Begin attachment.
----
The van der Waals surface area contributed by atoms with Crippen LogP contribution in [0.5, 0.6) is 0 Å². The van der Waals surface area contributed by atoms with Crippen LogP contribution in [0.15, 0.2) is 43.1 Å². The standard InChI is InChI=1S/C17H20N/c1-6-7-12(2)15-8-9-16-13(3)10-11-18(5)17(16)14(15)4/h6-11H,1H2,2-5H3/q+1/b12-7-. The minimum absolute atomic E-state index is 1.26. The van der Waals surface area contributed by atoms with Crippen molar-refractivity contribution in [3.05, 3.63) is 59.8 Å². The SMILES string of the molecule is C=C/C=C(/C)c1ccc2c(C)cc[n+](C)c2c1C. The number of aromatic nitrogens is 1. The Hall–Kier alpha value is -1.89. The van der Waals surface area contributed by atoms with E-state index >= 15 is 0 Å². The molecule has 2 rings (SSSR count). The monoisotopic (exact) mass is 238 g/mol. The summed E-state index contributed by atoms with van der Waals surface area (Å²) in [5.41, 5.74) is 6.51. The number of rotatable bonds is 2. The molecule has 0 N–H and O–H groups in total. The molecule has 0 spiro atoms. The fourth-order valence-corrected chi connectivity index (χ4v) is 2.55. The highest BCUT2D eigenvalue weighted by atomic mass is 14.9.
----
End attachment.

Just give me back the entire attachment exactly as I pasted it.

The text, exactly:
The van der Waals surface area contributed by atoms with Crippen LogP contribution in [0.5, 0.6) is 0 Å². The van der Waals surface area contributed by atoms with Crippen LogP contribution in [0.15, 0.2) is 43.1 Å². The standard InChI is InChI=1S/C17H20N/c1-6-7-12(2)15-8-9-16-13(3)10-11-18(5)17(16)14(15)4/h6-11H,1H2,2-5H3/q+1/b12-7-. The minimum absolute atomic E-state index is 1.26. The van der Waals surface area contributed by atoms with Crippen molar-refractivity contribution in [3.05, 3.63) is 59.8 Å². The SMILES string of the molecule is C=C/C=C(/C)c1ccc2c(C)cc[n+](C)c2c1C. The number of aromatic nitrogens is 1. The Hall–Kier alpha value is -1.89. The van der Waals surface area contributed by atoms with E-state index >= 15 is 0 Å². The molecule has 2 rings (SSSR count). The monoisotopic (exact) mass is 238 g/mol. The summed E-state index contributed by atoms with van der Waals surface area (Å²) in [5.41, 5.74) is 6.51. The number of rotatable bonds is 2. The molecule has 0 N–H and O–H groups in total. The molecule has 0 spiro atoms. The fourth-order valence-corrected chi connectivity index (χ4v) is 2.55. The highest BCUT2D eigenvalue weighted by atomic mass is 14.9.